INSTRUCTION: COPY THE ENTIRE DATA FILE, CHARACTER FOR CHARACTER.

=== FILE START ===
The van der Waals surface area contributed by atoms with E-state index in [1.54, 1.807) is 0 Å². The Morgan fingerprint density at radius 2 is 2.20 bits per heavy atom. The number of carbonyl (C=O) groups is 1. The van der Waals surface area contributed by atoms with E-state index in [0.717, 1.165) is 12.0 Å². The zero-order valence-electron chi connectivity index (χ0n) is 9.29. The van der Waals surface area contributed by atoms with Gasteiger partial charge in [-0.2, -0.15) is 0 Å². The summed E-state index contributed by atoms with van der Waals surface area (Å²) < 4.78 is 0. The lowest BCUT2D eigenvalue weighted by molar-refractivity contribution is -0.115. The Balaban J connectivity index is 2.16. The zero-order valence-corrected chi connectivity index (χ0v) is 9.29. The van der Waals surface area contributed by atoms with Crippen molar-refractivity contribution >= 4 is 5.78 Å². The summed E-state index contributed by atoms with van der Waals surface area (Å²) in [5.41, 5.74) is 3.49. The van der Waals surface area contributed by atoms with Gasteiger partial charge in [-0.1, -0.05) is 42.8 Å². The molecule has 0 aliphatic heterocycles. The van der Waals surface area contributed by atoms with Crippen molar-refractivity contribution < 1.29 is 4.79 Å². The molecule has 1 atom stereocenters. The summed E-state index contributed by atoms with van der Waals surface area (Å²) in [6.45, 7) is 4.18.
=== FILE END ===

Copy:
The van der Waals surface area contributed by atoms with E-state index in [1.54, 1.807) is 0 Å². The Morgan fingerprint density at radius 2 is 2.20 bits per heavy atom. The number of carbonyl (C=O) groups is 1. The van der Waals surface area contributed by atoms with E-state index in [0.717, 1.165) is 12.0 Å². The zero-order valence-electron chi connectivity index (χ0n) is 9.29. The van der Waals surface area contributed by atoms with Gasteiger partial charge in [-0.2, -0.15) is 0 Å². The summed E-state index contributed by atoms with van der Waals surface area (Å²) < 4.78 is 0. The lowest BCUT2D eigenvalue weighted by molar-refractivity contribution is -0.115. The Balaban J connectivity index is 2.16. The zero-order valence-corrected chi connectivity index (χ0v) is 9.29. The van der Waals surface area contributed by atoms with Crippen molar-refractivity contribution >= 4 is 5.78 Å². The summed E-state index contributed by atoms with van der Waals surface area (Å²) in [5.41, 5.74) is 3.49. The van der Waals surface area contributed by atoms with Gasteiger partial charge in [-0.1, -0.05) is 42.8 Å². The molecule has 0 aliphatic heterocycles. The van der Waals surface area contributed by atoms with Crippen molar-refractivity contribution < 1.29 is 4.79 Å². The molecule has 1 atom stereocenters. The summed E-state index contributed by atoms with van der Waals surface area (Å²) in [6.45, 7) is 4.18.